[Editor’s Note: ChangingAging will periodically re-publish blog posts from the archive. This post was originally published March 30, 2011. ]
This post discusses some nearly forgotten ways of thinking about women’s lives and the way culture shapes the female experience. Some of the concepts presented below have been suppressed and even vilified. Given their rather charged historical context it is important that we separate the concepts from the theology from which they are drawn. I am exploring the maiden/mother/crone nexus mainly because I find it to be an ancient and illuminating station from which to view contemporary culture and expose its rampant ageism and sexism.
If you think this might offend you, skip over this post and read something else.
In his book Goddess as Nature. Paul Reid-Bowen writes…
“The model of the Triple Goddess is comprised of three idealized or normative stages of female development: the youthful and independent Maiden (or Virgin), the fecund and relational Mother, and the degenerative and wise Crone. […]
The idea that women can experience life-stages each of which contains its own intrinsic claim on dignity and value is especially valuable in today’s world. But, there is more to the story.
Some feminists have examined the growing interest in the maiden/mother/crone nexus and found that its use in contemporary society is being colored by an over-emphasis on women’s fertility and sexual desirability to men. Rather than reflecting authentic experience, they argue, these archetypal life stages might actually represent how men perceive women of differing ages. In other words, they ask is the maiden/mother/crone nexus an expression of female experience or is it a representation of the perspective on the female life-cycle?
This criticism seems well founded when we look at contemporary cultures nearly single minded focus on the maiden aspect of the female experience. In times past a randy mythologist has lingered lovingly over the smallest details of mythic “Nymph.” Today, it is abundantly clear our society has elevated the “nubile woman” to an archetype against which all women are to measured.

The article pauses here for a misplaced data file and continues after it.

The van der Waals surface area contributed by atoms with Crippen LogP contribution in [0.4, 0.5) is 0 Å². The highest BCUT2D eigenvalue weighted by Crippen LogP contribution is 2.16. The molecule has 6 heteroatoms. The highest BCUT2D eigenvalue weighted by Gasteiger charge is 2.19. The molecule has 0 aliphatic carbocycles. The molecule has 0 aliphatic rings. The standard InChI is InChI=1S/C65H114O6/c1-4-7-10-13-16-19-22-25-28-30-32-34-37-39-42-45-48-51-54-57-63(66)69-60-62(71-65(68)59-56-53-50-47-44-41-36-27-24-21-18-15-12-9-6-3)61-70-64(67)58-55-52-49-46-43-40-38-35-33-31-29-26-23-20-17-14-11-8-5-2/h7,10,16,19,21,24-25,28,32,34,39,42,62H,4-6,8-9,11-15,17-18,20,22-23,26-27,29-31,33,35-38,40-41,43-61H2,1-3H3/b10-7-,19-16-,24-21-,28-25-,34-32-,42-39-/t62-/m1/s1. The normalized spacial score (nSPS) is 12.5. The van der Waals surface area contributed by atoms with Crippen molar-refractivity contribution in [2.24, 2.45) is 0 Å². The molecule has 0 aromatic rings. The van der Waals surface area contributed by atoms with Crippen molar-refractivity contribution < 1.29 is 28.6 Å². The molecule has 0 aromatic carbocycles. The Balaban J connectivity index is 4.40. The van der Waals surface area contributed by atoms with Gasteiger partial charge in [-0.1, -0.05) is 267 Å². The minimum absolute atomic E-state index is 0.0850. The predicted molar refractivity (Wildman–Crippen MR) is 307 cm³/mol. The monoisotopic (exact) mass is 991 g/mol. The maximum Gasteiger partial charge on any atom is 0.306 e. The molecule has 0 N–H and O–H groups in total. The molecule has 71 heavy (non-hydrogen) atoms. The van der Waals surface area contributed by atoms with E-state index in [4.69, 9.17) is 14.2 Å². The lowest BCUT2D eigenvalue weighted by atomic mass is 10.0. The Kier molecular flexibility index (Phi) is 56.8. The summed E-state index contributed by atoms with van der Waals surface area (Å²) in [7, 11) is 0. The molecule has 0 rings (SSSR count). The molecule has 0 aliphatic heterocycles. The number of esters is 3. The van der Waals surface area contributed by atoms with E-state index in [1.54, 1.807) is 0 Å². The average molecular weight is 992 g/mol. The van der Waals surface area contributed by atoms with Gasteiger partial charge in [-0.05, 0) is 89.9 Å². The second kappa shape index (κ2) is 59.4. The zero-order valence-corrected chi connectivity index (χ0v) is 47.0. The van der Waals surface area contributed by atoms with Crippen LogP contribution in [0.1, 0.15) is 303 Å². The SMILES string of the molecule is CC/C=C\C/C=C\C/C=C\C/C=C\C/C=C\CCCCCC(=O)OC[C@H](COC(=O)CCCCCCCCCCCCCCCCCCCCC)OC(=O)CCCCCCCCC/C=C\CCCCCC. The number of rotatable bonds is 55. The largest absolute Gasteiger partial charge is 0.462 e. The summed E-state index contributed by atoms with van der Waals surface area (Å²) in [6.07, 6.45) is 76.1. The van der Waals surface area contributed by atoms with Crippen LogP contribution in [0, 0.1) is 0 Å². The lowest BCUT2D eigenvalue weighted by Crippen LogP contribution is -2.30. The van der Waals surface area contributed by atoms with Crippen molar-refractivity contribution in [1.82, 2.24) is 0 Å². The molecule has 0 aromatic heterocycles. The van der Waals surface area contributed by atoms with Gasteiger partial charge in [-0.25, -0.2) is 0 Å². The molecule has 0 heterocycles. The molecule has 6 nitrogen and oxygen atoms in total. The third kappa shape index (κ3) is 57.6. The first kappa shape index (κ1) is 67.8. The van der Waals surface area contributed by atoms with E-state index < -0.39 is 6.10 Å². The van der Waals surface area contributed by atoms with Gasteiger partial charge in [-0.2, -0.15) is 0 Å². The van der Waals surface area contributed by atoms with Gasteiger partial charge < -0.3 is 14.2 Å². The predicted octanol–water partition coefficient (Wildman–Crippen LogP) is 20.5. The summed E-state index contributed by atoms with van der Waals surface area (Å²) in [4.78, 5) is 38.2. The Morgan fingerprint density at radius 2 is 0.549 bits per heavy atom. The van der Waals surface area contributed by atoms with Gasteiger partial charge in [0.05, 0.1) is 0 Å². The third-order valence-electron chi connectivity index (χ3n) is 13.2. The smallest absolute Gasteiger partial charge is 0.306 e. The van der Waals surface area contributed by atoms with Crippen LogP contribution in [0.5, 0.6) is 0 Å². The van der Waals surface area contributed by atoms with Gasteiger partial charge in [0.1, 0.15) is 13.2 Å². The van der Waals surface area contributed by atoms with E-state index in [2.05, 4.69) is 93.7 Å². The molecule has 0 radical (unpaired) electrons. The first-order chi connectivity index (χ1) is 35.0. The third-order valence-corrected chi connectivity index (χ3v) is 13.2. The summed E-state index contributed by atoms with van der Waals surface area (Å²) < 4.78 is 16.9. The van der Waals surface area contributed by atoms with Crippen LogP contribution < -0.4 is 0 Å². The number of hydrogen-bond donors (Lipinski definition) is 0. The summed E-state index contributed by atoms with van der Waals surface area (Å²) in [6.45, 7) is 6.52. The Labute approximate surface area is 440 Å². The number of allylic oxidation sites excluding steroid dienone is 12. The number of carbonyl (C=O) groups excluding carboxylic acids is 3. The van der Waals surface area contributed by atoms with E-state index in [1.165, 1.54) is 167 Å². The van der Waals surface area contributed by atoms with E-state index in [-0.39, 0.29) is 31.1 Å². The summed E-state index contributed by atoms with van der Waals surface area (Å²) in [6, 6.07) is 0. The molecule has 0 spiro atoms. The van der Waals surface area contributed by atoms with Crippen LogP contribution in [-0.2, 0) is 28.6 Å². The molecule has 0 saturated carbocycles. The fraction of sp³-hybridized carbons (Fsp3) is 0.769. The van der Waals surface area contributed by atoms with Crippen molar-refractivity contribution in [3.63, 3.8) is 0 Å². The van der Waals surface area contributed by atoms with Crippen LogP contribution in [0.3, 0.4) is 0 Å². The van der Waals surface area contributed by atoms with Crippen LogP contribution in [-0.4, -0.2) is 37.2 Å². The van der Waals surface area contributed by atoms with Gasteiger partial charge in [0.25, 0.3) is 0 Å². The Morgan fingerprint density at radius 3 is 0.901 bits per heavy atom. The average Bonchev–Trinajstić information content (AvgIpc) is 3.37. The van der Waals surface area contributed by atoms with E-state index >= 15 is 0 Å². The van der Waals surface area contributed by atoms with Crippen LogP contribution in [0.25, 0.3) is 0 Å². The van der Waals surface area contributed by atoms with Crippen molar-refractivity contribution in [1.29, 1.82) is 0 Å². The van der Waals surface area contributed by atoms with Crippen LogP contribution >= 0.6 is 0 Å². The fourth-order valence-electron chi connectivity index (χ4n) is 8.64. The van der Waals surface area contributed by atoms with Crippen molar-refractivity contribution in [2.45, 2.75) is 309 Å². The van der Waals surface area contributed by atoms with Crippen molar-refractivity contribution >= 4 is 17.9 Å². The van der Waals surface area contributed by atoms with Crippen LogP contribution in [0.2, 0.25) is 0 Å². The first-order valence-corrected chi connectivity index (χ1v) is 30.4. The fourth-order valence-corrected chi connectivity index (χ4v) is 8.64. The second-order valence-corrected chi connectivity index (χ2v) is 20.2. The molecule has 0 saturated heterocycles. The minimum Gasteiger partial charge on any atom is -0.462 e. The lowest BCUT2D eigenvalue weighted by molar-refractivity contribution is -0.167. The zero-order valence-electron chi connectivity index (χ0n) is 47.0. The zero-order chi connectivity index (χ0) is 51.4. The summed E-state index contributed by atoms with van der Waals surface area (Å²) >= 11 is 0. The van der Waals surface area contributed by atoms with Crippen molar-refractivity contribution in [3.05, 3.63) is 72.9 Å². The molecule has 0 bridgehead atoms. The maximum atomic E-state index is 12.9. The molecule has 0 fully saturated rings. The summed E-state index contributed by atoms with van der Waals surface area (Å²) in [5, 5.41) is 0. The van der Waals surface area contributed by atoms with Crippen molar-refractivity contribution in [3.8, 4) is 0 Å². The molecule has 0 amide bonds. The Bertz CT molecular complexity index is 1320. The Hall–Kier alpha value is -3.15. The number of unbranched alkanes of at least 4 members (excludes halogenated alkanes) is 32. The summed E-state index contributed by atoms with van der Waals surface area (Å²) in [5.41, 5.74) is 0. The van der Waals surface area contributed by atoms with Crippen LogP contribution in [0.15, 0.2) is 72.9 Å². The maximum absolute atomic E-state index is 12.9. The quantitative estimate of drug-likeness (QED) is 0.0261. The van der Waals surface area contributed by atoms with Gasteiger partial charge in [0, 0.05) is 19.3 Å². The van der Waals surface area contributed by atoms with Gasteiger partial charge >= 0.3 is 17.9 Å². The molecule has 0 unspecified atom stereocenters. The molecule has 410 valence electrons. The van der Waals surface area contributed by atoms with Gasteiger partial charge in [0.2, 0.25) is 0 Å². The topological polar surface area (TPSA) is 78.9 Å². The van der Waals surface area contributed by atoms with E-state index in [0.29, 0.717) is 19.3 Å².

Robert Graves’ 1955 book Greek Myths associates the maiden/mother/crone nexus with the three phases of the moon (new, full, and old) and three of the seasons (spring, summer, and autumn). Graves transforms the static tri-form spatial division of the goddess of antiquity into a living process, which he then relates to the seasons, the phases of the moon, and the human life cycle. More HERE
Because the burden of ageism falls most heavily on women, it is especially important that we search for, seek to understand and restore, long lost understandings like the maiden/mother/crone nexus. Our culture’s incessant celebration of the “Nymph” traps men and women alike in a dangerous cultural cul de sac. We need new symbology (some drawn from ancient sources), new modes of expression and new systems of understanding that are capable of according the full measure of dignity to each the stages of a woman’s life.